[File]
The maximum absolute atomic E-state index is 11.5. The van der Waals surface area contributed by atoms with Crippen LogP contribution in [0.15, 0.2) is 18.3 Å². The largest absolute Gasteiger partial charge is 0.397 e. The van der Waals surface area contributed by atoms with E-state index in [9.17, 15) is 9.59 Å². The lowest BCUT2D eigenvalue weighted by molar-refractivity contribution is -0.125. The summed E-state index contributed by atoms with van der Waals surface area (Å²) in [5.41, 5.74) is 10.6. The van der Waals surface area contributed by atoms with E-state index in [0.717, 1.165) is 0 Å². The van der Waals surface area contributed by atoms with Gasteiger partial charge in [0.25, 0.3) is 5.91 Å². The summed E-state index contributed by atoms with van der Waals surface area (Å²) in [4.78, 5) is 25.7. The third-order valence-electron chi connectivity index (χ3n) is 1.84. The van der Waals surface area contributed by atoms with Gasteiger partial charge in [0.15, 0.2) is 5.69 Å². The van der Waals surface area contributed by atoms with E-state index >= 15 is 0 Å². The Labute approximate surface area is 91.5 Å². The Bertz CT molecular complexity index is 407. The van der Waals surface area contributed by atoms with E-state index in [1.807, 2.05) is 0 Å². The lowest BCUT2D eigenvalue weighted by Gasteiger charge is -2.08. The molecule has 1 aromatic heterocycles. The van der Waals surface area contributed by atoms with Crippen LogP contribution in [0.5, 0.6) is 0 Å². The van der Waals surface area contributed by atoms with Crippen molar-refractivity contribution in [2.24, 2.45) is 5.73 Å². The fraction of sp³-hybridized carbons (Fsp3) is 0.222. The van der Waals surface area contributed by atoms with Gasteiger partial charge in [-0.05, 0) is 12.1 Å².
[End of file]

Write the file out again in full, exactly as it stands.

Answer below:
The maximum absolute atomic E-state index is 11.5. The van der Waals surface area contributed by atoms with Crippen LogP contribution in [0.15, 0.2) is 18.3 Å². The largest absolute Gasteiger partial charge is 0.397 e. The van der Waals surface area contributed by atoms with E-state index in [9.17, 15) is 9.59 Å². The lowest BCUT2D eigenvalue weighted by molar-refractivity contribution is -0.125. The summed E-state index contributed by atoms with van der Waals surface area (Å²) in [5.41, 5.74) is 10.6. The van der Waals surface area contributed by atoms with E-state index in [0.717, 1.165) is 0 Å². The van der Waals surface area contributed by atoms with Gasteiger partial charge in [0.25, 0.3) is 5.91 Å². The summed E-state index contributed by atoms with van der Waals surface area (Å²) in [4.78, 5) is 25.7. The third-order valence-electron chi connectivity index (χ3n) is 1.84. The van der Waals surface area contributed by atoms with Gasteiger partial charge in [0.15, 0.2) is 5.69 Å². The van der Waals surface area contributed by atoms with E-state index >= 15 is 0 Å². The Labute approximate surface area is 91.5 Å². The Bertz CT molecular complexity index is 407. The van der Waals surface area contributed by atoms with E-state index in [1.807, 2.05) is 0 Å². The lowest BCUT2D eigenvalue weighted by Gasteiger charge is -2.08. The molecule has 1 aromatic heterocycles. The van der Waals surface area contributed by atoms with Crippen LogP contribution in [0.5, 0.6) is 0 Å². The van der Waals surface area contributed by atoms with Crippen molar-refractivity contribution in [2.24, 2.45) is 5.73 Å². The fraction of sp³-hybridized carbons (Fsp3) is 0.222. The van der Waals surface area contributed by atoms with Gasteiger partial charge in [-0.05, 0) is 12.1 Å².